Install the Cumulus plugin for Vagrant:

$vagrant plugin install vagrant-cumulus

Now add the Cumulus VX to your Vagrant environment, the name of the box is cumulus-vx-2.5.3 followed by the full path to the .box file you've already downloaded.

vagrant box add cumulus-vx-2.5.3 C:/cumulusdemo/CumulusVX-2.5.3-4eb681f3df86c478.box  

Those are the basic steps to prepare to bring up a VX, and the offical docs provide details of how to boot a single device, but we now want to manipulate the Vagrantfile to build our two BGP speakers.

Step Three - Configure Vagrantfile

Vagrant should now have create a number of folders and files on your system, you will need to locate the Vagrantfile for the new box, cumulus-vx-2.5.3. On a Windows system this will be in your user directory:

C:\Users\nevilljo\.vagrant.d\boxes\cumulus-vx-2.5.3\0\virtualbox  

Now I prefer to create a new directory to build a vagrant environment and copy the Vagrantfile to it, if you do this, make sure you leave the original in place.

The Vagrantfile is used to define the environment that we want to create, here is my file to create two Cumulus VX nodes:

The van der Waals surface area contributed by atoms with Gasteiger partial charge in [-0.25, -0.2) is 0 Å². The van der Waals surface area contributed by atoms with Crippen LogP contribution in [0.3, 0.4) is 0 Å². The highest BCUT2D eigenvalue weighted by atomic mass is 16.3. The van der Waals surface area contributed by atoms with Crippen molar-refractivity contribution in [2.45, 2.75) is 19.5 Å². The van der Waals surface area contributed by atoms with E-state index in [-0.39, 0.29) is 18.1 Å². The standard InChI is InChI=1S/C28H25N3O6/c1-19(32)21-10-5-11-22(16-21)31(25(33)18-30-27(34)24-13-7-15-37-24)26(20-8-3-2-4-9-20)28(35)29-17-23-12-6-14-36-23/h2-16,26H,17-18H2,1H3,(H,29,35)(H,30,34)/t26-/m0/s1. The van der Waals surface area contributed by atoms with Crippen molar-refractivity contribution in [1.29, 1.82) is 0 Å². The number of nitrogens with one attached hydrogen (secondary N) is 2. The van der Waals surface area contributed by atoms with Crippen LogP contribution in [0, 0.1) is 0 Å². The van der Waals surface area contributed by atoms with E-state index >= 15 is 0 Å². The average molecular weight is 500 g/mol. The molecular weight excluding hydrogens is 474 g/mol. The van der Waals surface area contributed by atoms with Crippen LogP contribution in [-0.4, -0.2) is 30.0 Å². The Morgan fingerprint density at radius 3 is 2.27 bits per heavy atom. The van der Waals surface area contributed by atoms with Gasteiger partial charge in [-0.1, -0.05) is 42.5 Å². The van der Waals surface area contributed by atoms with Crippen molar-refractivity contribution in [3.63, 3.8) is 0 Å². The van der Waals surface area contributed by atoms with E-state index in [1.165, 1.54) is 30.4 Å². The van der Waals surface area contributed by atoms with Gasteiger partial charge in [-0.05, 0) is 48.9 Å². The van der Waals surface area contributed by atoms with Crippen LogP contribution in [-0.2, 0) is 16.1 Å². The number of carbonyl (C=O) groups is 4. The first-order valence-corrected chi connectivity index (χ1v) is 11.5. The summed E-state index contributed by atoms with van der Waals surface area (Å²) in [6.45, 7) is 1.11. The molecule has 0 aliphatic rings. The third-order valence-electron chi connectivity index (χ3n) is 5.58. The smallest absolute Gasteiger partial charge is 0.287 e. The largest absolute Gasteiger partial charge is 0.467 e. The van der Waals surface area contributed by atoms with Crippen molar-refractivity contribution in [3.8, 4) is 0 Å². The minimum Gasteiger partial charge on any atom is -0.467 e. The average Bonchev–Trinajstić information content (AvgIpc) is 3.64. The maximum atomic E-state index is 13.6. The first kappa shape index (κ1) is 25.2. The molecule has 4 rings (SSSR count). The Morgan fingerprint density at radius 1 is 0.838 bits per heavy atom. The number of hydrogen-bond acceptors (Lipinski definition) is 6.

Vagrant.configure("2") do |config|

config.vm.define "cvx1" do |cvx1|  
  cvx1.vm.box = "cumulus-vx-2.5.3"
  cvx1.vm.network :private_network, ip: "192.168.50.1/30"
  cvx1.vm.network :private_network, ip: "10.1.1.254/24"
  cvx1.vm.provision "shell", path: "cvx1_on.sh"
  end

config.vm.define "cvx2" do |cvx2|  
    cvx2.vm.box = "cumulus-vx-2.5.3"
    cvx2.vm.network :private_network, ip: "192.168.50.2/30"
    cvx2.vm.network :private_network, ip: "20.1.1.254/24"
    cvx2.vm.provision "shell", path: "cvx2_on.sh"
    end

end  

Vagrantfile breakdown

config.vm.define "cvx1" do |cvx1| - defines a vagrant box named cvx1.

cvx1.vm.box = "cumulus-vx-2.5.3" - designates that cvx1 will be a Cumulus VX box.

cvx1.vm.network :private_network, ip: "192.168.50.1/30" - used to set the IP addressing of the device interfaces. The order of the statements is significant, the first line will be interface 'swp1' the second 'swp2' etc.